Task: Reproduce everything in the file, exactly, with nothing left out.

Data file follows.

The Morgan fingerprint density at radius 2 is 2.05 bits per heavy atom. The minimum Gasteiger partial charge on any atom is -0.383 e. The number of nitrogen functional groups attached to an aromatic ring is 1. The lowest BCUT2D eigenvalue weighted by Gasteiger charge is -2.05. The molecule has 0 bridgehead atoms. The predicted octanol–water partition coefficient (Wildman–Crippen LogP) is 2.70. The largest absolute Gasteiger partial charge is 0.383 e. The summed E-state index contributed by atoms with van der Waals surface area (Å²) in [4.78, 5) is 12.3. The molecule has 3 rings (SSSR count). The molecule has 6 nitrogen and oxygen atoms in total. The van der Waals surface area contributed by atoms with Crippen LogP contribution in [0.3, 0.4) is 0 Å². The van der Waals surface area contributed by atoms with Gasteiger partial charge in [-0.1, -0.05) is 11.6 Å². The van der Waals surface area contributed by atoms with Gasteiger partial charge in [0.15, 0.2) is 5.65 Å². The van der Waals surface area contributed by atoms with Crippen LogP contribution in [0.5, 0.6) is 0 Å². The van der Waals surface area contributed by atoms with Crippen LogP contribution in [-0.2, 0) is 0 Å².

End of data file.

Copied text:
The Morgan fingerprint density at radius 2 is 2.05 bits per heavy atom. The minimum Gasteiger partial charge on any atom is -0.383 e. The number of nitrogen functional groups attached to an aromatic ring is 1. The lowest BCUT2D eigenvalue weighted by Gasteiger charge is -2.05. The molecule has 0 bridgehead atoms. The predicted octanol–water partition coefficient (Wildman–Crippen LogP) is 2.70. The largest absolute Gasteiger partial charge is 0.383 e. The summed E-state index contributed by atoms with van der Waals surface area (Å²) in [4.78, 5) is 12.3. The molecule has 3 rings (SSSR count). The molecule has 6 nitrogen and oxygen atoms in total. The van der Waals surface area contributed by atoms with Crippen LogP contribution in [0.3, 0.4) is 0 Å². The van der Waals surface area contributed by atoms with Gasteiger partial charge in [-0.1, -0.05) is 11.6 Å². The van der Waals surface area contributed by atoms with Gasteiger partial charge in [0.15, 0.2) is 5.65 Å². The van der Waals surface area contributed by atoms with Crippen LogP contribution in [0.5, 0.6) is 0 Å². The van der Waals surface area contributed by atoms with Crippen LogP contribution in [-0.2, 0) is 0 Å².